A Week on Anonymisation

The ProCAncer-I Consortium Meeting took place for the first time physically in Crete from 23-25 May.

by Theresa Henne

In the last week of May, UNIVIE’s team members working on the ProCAncer-I project travelled across Europe to discuss the topic of anonymisation in health research. Pro-CAncer-I is an EU-funded research project aiming to develop an image repository for AI-driven cancer research. Since patients’ health data is highly sensitive and entails high risks to the fundamental rights of the individual only anonymised patient data is shared within the project. Hence, a sustainable and robust anonymization technique is a critical element of the Pro-Cancer-I project. The concept of anonymisation, however, entails a degree of uncertainty, since it is heavily debated and divergent opinions exist under what circumstances data can be considered anonymised.

To join this conversation, Theresa Henne from the ProCAncer-I project visited the 15th international conference on Computers, Privacy & Data Protection (CPDP) in Brussels taking place from 23-25 May. In addition to an abundance of prominent speakers and high-level panel discussions, the Department of Innovation and Digitalisation in Law of the University Vienna hosted a panel on the topic of “Regulating AI in health research and innovation”. Max Königseder, who formerly worked on the ProCAncer-I project, participated in the panel and presented a risk-mitigation for anonymisation in health research that he developed together with his colleague Emily Johnson supported by Theresa Henne. The conceptual framework builds on the experience of the ProCAncer-I project and introduces the notion that ‘anonymisation is a process’ and lists several steps to achieve sustainable and robust anonymisation over time taking into account the evolution of technical capabilities. Alongside the panel of the Department of Innovation and Digitalisation in Law, several other events addressed issues surrounding health research. For example, the Centre for IP & IT Law of the KU Leuven examined “Secondary use of personal data for (biomedical) research” and addressed the question of how to balance individual rights with public interests when re-using health data for scientific research. Furthermore, a panel on “Sharing the digital me” organised by the Uppsala University, the Cyber Governance project of University Oxford and others dealt with the governance of health and genetic data and the necessary safeguards to foster open science while protecting fundamental rights. The proposal by the European Commission for a legal framework of a European Health Data Space featured frequently on the panels, since it might improve conditions for sharing of health data across the EU for research purposes. The CPDP was not only an opportunity to present the work UNIVIE is currently working on, but also to learn from other initiatives and researchers in the field of health research and, hence, provided valuable insight in the latest academic debates.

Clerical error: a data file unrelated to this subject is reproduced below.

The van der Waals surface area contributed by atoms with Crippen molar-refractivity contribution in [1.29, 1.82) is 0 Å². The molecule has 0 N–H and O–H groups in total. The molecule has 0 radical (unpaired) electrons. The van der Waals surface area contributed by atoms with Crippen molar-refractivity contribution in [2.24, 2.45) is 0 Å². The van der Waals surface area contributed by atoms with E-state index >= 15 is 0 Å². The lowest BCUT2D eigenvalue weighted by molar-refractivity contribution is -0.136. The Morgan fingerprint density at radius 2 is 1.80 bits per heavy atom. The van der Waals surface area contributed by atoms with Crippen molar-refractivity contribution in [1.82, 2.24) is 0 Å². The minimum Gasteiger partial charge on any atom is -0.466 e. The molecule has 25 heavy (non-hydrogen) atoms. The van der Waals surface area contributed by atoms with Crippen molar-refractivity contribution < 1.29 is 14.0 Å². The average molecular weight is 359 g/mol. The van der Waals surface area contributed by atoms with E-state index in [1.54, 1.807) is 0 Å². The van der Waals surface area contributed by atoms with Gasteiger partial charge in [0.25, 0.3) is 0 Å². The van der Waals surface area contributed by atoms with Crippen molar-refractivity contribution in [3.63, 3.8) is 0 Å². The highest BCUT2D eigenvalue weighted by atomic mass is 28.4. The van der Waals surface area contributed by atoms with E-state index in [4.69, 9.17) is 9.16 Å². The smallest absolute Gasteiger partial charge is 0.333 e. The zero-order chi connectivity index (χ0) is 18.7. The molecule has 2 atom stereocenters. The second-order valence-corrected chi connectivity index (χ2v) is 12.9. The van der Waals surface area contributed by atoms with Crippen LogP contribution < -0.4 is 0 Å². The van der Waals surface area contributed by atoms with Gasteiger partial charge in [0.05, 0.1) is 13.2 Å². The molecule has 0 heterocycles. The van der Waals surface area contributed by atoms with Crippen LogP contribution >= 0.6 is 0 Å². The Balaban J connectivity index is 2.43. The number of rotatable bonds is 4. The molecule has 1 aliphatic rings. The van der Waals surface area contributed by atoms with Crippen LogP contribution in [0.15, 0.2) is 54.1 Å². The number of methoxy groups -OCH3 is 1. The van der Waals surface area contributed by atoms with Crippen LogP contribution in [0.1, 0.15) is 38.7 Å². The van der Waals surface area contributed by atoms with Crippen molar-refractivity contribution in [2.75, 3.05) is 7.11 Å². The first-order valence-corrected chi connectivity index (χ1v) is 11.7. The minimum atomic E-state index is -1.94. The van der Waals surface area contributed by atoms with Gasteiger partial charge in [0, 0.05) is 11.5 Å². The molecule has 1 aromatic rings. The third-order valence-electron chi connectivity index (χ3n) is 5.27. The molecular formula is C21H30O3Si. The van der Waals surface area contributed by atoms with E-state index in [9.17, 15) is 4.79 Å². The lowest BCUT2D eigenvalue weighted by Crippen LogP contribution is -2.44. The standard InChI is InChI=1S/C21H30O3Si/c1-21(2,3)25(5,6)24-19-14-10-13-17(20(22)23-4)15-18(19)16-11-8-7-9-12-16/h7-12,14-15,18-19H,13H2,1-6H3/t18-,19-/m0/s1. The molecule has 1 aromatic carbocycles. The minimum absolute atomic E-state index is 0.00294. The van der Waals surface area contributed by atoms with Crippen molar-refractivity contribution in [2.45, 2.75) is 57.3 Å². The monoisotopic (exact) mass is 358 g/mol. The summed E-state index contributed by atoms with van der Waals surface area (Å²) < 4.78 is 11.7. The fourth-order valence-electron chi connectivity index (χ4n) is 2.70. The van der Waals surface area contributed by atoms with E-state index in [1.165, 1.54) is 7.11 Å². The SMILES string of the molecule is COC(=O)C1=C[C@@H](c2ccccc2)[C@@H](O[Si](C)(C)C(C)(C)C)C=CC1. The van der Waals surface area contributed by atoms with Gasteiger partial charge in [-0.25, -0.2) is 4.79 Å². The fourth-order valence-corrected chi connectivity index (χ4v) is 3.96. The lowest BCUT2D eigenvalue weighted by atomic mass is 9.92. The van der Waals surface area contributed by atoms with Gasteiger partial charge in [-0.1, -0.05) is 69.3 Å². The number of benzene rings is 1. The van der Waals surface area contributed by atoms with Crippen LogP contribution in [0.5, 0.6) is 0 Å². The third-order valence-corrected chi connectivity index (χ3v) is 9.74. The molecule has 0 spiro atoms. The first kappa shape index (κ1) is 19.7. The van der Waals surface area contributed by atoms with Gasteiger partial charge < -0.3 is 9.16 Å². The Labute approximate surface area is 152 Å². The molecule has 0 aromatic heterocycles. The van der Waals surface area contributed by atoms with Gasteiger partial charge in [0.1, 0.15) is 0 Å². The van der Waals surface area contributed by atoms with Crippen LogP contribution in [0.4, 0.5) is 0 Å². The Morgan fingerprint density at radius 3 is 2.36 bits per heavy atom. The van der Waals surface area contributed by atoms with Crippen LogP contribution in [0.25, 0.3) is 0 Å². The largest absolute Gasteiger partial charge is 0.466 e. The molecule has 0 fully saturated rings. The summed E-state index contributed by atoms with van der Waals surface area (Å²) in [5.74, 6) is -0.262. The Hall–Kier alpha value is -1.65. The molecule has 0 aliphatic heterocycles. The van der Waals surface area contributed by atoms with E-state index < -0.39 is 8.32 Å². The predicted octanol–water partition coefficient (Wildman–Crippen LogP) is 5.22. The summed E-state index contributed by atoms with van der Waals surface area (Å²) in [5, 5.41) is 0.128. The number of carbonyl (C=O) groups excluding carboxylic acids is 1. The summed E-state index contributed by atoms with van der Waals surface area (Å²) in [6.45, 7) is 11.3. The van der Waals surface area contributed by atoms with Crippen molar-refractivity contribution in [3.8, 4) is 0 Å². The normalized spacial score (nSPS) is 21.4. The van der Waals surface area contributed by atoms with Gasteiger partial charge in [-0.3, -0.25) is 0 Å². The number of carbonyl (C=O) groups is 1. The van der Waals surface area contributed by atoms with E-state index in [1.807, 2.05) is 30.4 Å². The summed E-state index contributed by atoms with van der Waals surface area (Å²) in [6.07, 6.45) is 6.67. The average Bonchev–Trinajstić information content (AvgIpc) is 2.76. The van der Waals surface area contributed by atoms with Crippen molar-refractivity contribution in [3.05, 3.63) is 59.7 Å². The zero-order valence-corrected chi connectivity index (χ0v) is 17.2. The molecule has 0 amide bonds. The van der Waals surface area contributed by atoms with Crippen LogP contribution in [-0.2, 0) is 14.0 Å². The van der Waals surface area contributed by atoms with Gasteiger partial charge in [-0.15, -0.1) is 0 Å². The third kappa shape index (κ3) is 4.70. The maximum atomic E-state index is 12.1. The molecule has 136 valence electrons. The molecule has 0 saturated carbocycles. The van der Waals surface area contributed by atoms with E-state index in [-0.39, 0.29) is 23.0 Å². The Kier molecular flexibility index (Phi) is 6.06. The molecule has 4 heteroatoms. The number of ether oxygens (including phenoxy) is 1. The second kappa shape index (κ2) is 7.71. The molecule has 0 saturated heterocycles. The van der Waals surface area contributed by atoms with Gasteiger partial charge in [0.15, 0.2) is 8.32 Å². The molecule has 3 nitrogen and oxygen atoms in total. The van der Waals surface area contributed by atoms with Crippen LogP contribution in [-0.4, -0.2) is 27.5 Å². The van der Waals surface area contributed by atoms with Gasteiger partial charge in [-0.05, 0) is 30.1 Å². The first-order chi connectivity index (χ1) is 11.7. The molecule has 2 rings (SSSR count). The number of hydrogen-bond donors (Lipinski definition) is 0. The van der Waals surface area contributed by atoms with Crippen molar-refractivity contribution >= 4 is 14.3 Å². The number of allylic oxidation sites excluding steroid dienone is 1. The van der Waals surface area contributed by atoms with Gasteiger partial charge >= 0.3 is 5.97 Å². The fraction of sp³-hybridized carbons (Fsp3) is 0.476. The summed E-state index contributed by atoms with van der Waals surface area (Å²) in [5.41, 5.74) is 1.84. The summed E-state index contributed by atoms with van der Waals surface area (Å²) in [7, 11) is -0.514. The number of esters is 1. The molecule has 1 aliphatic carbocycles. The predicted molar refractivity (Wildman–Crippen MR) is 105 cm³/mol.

Immediately following the CPDP conference, the 4th Pro-Cancer-I Consortium meeting took place from 26-27 May in Crete. The two-day event was devoted to discussing current developments and issues within the research project and to jointly identifying solutions.  Coinciding with many technical debates concerning data quality and curation, the uploading process and the development of explainable and trustworthy AI models, also the anonymization process was a prominent topic. The clinical partners, who conduct the first stage of the anonymization process locally, raised the issue that since they cannot re-identify data once it is anonymised they easily lose track of what data is already uploaded. Attributing unique ID tags to the each image file would be a solution to avoid duplicates on the platform. This, however, this would render the data only pseudonymous and not anonymous. Hence, the Consortium agreed that the clinical partners should ensure labelling of the original data sets, distinguishing which data has been uploaded to the ProstateNet and which have not to avoid duplicate uploads. Through this process, clinical partners are also require to remove all ID tags that allow tracking. Thereby, the partners can ensure efficient uploading while keeping data anonymous.

At the end of each day of the Consortium Meeting the hosting organisation FORTH generously invited their partners to taste the local cuisine, which was most appreciated and allowed the members to continue their discussion beyond the scope of the ProCAncer-I project. With the return to Vienna, the week on anonymisation ended for the two young researchers, who inspired by the week of fruitful discussion will certainly keep working on the topic for much longer. 


For more information on the topics discussed at the CPDP visit our YouTube Channel!